The first time, homelessness was thrust on me. The second time, I became homeless by choice with a dream to inspire youth not to give up on life, their dreams and understand the value of a higher education. I tell them about what I’ve learned over the years—that mentors, education and a dream of a better tomorrow are pathways to success. Yet those lessons didn’t come easily.
For a while, my brother, sisters and I grew up in a household where my father was violent toward my mother. To keep outsiders from finding out about the troubles in our home, we were taught, “What happens at home, stays at home.” And in this type of situation as a child you lose your voice. Unfortunately, when my mom gained the courage to stop the cycle of domestic violence and leave, my family was forced into hiding.
I was 14 years old when I first became one of hundreds of homeless youth living in the streets of San Antonio, Texas. I kept under the radar to keep people from knowing I was different. But I was. While most kids were playing outside, I fluctuated between being a street kid and a couch surfer, constantly looking for food and shelter for my 2-year-old brother, Ray, and 9-year-old sister, Danielle. I found homes for them while I stayed on the streets or with whomever took me in for a few months. I quickly learned to be invisible to keep from disrupting those families’ lives. I became their maid, babysitter, gardener or cook. The moment I became a burden, I had to leave. I had not only lost my own family, but I lost myself and my dreams in the process.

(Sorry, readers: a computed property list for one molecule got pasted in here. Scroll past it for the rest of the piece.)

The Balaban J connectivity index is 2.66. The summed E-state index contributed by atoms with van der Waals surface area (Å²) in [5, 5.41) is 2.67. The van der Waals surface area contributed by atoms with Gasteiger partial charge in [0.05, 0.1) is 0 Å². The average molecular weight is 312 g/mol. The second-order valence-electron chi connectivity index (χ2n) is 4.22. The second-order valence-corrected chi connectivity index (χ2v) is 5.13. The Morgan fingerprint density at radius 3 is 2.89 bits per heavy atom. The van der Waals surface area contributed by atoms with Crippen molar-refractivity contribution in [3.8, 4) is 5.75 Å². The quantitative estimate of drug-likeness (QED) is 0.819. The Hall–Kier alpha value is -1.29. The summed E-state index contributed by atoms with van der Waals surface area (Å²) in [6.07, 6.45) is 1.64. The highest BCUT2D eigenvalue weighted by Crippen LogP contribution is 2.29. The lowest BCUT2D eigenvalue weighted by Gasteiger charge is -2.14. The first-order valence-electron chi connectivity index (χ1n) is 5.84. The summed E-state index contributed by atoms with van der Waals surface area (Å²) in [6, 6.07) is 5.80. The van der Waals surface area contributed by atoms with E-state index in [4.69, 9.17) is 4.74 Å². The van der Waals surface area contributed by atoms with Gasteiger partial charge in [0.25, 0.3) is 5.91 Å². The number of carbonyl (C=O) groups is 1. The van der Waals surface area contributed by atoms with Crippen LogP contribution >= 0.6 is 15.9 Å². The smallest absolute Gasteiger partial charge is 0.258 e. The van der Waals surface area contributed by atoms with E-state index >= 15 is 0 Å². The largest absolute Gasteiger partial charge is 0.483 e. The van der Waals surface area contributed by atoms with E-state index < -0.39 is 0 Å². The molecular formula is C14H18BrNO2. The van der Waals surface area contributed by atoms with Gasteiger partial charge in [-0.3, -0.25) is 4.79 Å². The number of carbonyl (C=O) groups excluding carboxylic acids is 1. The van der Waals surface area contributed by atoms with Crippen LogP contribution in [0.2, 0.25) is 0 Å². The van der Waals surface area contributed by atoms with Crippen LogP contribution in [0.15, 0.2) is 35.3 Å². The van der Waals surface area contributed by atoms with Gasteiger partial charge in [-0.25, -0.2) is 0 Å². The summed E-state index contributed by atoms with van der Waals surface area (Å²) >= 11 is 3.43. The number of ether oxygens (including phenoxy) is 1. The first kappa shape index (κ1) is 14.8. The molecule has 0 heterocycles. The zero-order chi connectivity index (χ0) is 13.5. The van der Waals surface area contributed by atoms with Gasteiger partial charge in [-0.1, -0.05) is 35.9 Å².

When I was 16, I walked into the Omni Hotel in Dallas to find a free meal and came across an event for the Federally Employed Women’s Training Program. I found myself in the awards dinner and sat in the back while motivational speaker Lt. Col. Consuelo Castillo Kickbusch, addressed the audience. Her words gave me the hope and strength I needed to dream again. They inspired me to keep trying.